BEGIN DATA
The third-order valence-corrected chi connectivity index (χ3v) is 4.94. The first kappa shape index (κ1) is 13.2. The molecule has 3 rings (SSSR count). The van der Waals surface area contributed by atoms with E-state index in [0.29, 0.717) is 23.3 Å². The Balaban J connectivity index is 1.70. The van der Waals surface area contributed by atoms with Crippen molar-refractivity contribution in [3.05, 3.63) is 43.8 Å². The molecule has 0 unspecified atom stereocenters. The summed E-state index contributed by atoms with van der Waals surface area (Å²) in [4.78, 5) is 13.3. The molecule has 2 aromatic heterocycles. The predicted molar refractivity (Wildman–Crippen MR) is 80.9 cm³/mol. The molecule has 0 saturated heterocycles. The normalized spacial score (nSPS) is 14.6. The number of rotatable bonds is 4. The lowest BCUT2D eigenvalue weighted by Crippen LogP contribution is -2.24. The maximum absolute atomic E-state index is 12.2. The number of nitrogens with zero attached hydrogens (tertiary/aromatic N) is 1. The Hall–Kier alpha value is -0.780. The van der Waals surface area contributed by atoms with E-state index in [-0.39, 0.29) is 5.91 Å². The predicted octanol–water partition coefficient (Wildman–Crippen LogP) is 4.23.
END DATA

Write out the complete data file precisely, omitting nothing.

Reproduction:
The third-order valence-corrected chi connectivity index (χ3v) is 4.94. The first kappa shape index (κ1) is 13.2. The molecule has 3 rings (SSSR count). The van der Waals surface area contributed by atoms with E-state index in [0.29, 0.717) is 23.3 Å². The Balaban J connectivity index is 1.70. The van der Waals surface area contributed by atoms with Crippen molar-refractivity contribution in [3.05, 3.63) is 43.8 Å². The molecule has 0 unspecified atom stereocenters. The summed E-state index contributed by atoms with van der Waals surface area (Å²) in [4.78, 5) is 13.3. The molecule has 2 aromatic heterocycles. The predicted molar refractivity (Wildman–Crippen MR) is 80.9 cm³/mol. The molecule has 0 saturated heterocycles. The normalized spacial score (nSPS) is 14.6. The number of rotatable bonds is 4. The lowest BCUT2D eigenvalue weighted by Crippen LogP contribution is -2.24. The maximum absolute atomic E-state index is 12.2. The number of nitrogens with zero attached hydrogens (tertiary/aromatic N) is 1. The Hall–Kier alpha value is -0.780. The van der Waals surface area contributed by atoms with E-state index in [-0.39, 0.29) is 5.91 Å². The predicted octanol–water partition coefficient (Wildman–Crippen LogP) is 4.23.